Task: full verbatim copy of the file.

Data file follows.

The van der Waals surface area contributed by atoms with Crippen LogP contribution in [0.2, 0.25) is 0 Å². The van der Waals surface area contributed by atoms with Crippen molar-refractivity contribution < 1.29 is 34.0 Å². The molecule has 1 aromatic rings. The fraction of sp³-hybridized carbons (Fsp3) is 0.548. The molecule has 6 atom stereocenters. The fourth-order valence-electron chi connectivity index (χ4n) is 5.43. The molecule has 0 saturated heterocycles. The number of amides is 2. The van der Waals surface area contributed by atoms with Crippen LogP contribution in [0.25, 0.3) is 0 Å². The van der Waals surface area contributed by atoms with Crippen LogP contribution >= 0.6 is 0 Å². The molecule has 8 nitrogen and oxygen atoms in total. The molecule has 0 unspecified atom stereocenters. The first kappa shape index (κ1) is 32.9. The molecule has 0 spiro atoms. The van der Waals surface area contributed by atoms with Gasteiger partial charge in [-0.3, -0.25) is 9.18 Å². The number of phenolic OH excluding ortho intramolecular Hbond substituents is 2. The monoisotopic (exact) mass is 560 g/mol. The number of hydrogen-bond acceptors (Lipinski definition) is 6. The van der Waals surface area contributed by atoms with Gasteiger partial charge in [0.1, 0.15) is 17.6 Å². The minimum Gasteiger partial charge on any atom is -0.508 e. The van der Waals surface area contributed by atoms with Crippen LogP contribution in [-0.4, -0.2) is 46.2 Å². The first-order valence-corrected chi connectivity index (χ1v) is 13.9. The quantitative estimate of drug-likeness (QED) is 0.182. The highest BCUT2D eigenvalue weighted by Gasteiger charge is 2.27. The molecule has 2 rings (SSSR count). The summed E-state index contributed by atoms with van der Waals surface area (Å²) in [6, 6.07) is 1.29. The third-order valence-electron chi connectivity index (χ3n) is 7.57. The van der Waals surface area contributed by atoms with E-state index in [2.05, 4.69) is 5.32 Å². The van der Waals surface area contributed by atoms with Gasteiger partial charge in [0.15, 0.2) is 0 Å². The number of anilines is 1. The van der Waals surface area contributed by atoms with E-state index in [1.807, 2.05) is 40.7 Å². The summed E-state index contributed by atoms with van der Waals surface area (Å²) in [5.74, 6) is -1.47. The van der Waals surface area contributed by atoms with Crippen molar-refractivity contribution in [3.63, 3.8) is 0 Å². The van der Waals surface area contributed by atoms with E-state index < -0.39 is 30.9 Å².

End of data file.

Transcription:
The van der Waals surface area contributed by atoms with Crippen LogP contribution in [0.2, 0.25) is 0 Å². The van der Waals surface area contributed by atoms with Crippen molar-refractivity contribution < 1.29 is 34.0 Å². The molecule has 1 aromatic rings. The fraction of sp³-hybridized carbons (Fsp3) is 0.548. The molecule has 6 atom stereocenters. The fourth-order valence-electron chi connectivity index (χ4n) is 5.43. The molecule has 0 saturated heterocycles. The number of amides is 2. The van der Waals surface area contributed by atoms with Crippen LogP contribution in [0.25, 0.3) is 0 Å². The van der Waals surface area contributed by atoms with Crippen LogP contribution >= 0.6 is 0 Å². The molecule has 8 nitrogen and oxygen atoms in total. The molecule has 0 unspecified atom stereocenters. The first kappa shape index (κ1) is 32.9. The molecule has 0 spiro atoms. The van der Waals surface area contributed by atoms with Gasteiger partial charge in [-0.3, -0.25) is 9.18 Å². The number of phenolic OH excluding ortho intramolecular Hbond substituents is 2. The monoisotopic (exact) mass is 560 g/mol. The number of hydrogen-bond acceptors (Lipinski definition) is 6. The van der Waals surface area contributed by atoms with Gasteiger partial charge in [0.1, 0.15) is 17.6 Å². The minimum Gasteiger partial charge on any atom is -0.508 e. The van der Waals surface area contributed by atoms with Crippen LogP contribution in [-0.4, -0.2) is 46.2 Å². The first-order valence-corrected chi connectivity index (χ1v) is 13.9. The quantitative estimate of drug-likeness (QED) is 0.182. The highest BCUT2D eigenvalue weighted by Gasteiger charge is 2.27. The molecule has 2 rings (SSSR count). The summed E-state index contributed by atoms with van der Waals surface area (Å²) in [6, 6.07) is 1.29. The third-order valence-electron chi connectivity index (χ3n) is 7.57. The van der Waals surface area contributed by atoms with E-state index in [2.05, 4.69) is 5.32 Å². The van der Waals surface area contributed by atoms with Gasteiger partial charge in [0.15, 0.2) is 0 Å². The number of anilines is 1. The van der Waals surface area contributed by atoms with E-state index in [1.807, 2.05) is 40.7 Å². The summed E-state index contributed by atoms with van der Waals surface area (Å²) in [5.74, 6) is -1.47. The van der Waals surface area contributed by atoms with Crippen molar-refractivity contribution in [3.63, 3.8) is 0 Å². The van der Waals surface area contributed by atoms with E-state index < -0.39 is 30.9 Å².